Who the event targets might dictate an appropriate time or day. If you’re holding the Swish during the week it’s a good idea to have it in the evening after people return from work. A weekend event on the other hand is best done during the day. Before you decide, always check what else is happening on that date – does it clash with any big events or school holidays?
As we know it is all in the details, so get these sorted and you’ll be laughing! Add these particulars in to your planner (resource A) so everyone knows what’s going on.
Unfortunately every now and again you can end up with a disgruntled Swisher so it’s good to let them know where they stand at the start. Explain that they Swish at their own risk! See our template disclaimer in resource J.
An entrance fee is generally only used at community events, to help cover costs of hiring the venue or to raise money for a good cause. The fee should be reasonable, as you don’t want to put people off. If you charge a fee you could consider offering a free drink or raffle ticket to help encourage attendance. If there will be an entrance fee, don’t forget to tell people the amount when you advertise the Swish and put up a sign on the day as a reminder.
Will Swishers be able to drop off items in the lead up to the Swishing event? This is ideal for larger events as long as you have the space for storage, although you need to keep a record so you can give the people the right number of tokens (Swishing currency) on the night of the Swish. A template recording sheet can be printed off from resource F.
Those final few touches can make all the difference. If you’re truly out to make this an event they won’t forget than it’s worth spending a few minutes thinking about the following...
Offering refreshments at the event gives a real sense of occasion. They also occupy Swishers whilst waiting for the moment they can choose their new items. Remember to stay within the law, as you may need a license if you’re looking to sell alcohol. If you’re just looking for donations, refreshments can be a great way to subsidise any event costs or raise money for a charity.
If your location doesn’t have space for Swishers to wait after dropping off their items, is there a nearby café or pub you can guide people to? Contact the owner of the café or pub and explain what you are doing. Maybe you can work out a discount for those coming to the event if you advertise before-hand.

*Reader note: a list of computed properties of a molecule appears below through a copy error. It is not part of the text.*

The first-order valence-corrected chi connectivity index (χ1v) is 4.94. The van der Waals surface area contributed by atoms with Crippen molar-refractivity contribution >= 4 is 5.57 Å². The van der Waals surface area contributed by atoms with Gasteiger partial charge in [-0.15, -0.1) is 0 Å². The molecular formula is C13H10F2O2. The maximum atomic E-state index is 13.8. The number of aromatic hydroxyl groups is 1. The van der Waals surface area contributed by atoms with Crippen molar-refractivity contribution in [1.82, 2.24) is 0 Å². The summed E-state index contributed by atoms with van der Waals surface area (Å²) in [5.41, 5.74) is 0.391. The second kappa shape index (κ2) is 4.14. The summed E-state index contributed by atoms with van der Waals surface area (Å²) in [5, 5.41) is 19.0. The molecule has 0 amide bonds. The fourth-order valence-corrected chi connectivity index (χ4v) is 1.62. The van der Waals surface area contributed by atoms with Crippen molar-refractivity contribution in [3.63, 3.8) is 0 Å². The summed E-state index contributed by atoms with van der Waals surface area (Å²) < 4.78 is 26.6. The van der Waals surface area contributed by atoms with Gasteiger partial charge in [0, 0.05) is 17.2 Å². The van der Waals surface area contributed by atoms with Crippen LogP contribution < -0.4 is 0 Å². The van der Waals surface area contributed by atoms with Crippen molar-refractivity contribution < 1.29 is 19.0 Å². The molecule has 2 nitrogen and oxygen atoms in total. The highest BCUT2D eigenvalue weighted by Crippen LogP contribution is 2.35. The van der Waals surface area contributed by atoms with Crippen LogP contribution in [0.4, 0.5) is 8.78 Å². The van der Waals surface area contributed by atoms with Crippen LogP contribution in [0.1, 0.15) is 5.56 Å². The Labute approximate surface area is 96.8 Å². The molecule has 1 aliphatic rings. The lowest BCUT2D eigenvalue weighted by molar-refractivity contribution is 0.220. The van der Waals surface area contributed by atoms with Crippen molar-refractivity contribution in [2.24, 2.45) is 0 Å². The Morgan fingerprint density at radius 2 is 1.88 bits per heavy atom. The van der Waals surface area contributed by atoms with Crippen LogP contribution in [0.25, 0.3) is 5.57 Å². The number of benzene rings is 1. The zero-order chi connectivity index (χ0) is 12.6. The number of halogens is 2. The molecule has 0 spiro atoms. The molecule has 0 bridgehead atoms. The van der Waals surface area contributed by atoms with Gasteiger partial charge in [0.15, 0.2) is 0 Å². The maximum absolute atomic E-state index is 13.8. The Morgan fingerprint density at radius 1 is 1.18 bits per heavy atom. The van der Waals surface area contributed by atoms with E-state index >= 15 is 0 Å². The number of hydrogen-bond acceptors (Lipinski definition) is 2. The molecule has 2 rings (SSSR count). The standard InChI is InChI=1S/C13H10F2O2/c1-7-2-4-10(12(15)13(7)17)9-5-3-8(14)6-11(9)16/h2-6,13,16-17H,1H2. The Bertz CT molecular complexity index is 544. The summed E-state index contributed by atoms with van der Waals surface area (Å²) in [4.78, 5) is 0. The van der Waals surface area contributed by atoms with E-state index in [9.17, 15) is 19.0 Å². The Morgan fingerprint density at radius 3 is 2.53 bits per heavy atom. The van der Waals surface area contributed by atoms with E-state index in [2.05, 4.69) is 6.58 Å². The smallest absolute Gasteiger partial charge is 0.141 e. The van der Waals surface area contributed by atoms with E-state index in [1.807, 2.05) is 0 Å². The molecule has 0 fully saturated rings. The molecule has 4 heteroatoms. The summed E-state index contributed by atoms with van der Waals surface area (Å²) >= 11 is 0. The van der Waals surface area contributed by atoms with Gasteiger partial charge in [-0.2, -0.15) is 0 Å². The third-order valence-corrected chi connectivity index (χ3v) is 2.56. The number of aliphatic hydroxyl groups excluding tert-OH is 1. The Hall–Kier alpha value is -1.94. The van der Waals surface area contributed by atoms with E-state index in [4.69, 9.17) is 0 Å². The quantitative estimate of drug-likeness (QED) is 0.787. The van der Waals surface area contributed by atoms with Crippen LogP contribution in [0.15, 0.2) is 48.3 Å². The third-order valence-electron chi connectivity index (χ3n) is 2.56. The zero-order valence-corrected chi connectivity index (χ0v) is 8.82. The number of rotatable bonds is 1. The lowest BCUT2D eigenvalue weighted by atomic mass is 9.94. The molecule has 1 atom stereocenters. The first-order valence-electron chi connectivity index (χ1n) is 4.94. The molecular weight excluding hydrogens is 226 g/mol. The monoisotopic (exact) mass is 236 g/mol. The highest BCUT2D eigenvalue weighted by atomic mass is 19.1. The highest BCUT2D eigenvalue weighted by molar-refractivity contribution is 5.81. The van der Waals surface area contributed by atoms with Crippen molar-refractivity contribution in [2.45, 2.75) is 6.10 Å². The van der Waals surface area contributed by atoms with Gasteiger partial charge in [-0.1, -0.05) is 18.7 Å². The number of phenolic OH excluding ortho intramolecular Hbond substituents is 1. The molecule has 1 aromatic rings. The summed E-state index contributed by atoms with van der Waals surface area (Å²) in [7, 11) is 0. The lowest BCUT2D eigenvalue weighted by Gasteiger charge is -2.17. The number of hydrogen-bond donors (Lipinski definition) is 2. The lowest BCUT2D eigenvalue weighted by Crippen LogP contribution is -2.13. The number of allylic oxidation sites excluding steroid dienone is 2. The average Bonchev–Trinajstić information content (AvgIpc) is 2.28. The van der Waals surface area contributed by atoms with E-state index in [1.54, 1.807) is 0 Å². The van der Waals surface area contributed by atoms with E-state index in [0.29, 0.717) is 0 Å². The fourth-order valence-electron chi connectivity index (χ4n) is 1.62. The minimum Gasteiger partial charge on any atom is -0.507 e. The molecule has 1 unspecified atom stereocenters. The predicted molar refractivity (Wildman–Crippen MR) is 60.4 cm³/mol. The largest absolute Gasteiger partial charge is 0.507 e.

Could you offer beauty treatments or a tailoring service at the event? Adding a pampering element or the ability to have items re-sized may attract more people. Local businesses might offer your Swishers a bit of a discount on the night to help promote their services. Just remember to leave enough space for all the clothes!
A Swish could be the perfect opportunity to help people learn how to love their clothes a little more, or even to love someone else’s! If there’s a keen crafter in the area or a local sewing group see if they can offer their assistance at the event to demonstrate how to turn up a hem, patch up some trousers or customise a jumper. A lot of people would love the opportunity to make their clothes last longer but don’t always have the skills to do so. If there’s no one who can come along why not display some of the Love Your Clothes repair cards (resource L) with easy to understand instructions to sew on buttons, alter hems and other useful fixes.
If you can, create a changing area for people to try the clothes on. This could be in the venue toilets or by curtaining off another area. It’s easier to make a decision about whether an item will really get worn (or not) after seeing it on. We wouldn’t want any more unused items hanging in wardrobes now would we?
Who doesn’t like to rest their bones for a minute or two whilst on the search for a new outfit? It’s also nice to have somewhere to sit before the sprint to the rails to choose your new wardrobe. Try grouping some chairs together near the shoes to make it easier for people to try them on.
It doesn’t have to be fancy, but having a few small decorations can help make the event feel professional. A bit of bunting or a few fairy lights perhaps? At least clear the area and make sure there is enough space between the items on display, have a couple of mirrors around, let the sun in and have music playing in the background.